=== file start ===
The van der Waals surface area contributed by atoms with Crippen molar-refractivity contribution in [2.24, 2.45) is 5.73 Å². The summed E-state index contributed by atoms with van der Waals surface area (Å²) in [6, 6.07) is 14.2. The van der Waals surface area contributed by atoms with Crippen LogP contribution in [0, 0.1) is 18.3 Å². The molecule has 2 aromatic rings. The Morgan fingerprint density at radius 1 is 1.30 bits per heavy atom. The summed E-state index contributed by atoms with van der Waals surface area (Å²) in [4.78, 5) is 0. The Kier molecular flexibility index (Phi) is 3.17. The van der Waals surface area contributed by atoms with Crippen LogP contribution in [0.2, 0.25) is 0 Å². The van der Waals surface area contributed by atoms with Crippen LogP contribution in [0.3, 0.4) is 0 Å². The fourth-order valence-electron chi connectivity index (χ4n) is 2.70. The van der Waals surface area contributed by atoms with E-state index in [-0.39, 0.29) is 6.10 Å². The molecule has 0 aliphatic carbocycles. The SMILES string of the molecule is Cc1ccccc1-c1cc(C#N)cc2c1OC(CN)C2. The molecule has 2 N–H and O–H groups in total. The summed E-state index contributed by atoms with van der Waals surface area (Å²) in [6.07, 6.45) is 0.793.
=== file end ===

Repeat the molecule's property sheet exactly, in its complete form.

The van der Waals surface area contributed by atoms with Crippen molar-refractivity contribution in [2.24, 2.45) is 5.73 Å². The summed E-state index contributed by atoms with van der Waals surface area (Å²) in [6, 6.07) is 14.2. The van der Waals surface area contributed by atoms with Crippen LogP contribution in [0, 0.1) is 18.3 Å². The molecule has 2 aromatic rings. The Morgan fingerprint density at radius 1 is 1.30 bits per heavy atom. The summed E-state index contributed by atoms with van der Waals surface area (Å²) in [4.78, 5) is 0. The Kier molecular flexibility index (Phi) is 3.17. The van der Waals surface area contributed by atoms with Crippen LogP contribution in [0.2, 0.25) is 0 Å². The van der Waals surface area contributed by atoms with Crippen LogP contribution in [0.3, 0.4) is 0 Å². The fourth-order valence-electron chi connectivity index (χ4n) is 2.70. The van der Waals surface area contributed by atoms with E-state index in [-0.39, 0.29) is 6.10 Å². The molecule has 0 aliphatic carbocycles. The SMILES string of the molecule is Cc1ccccc1-c1cc(C#N)cc2c1OC(CN)C2. The molecule has 2 N–H and O–H groups in total. The summed E-state index contributed by atoms with van der Waals surface area (Å²) in [6.07, 6.45) is 0.793.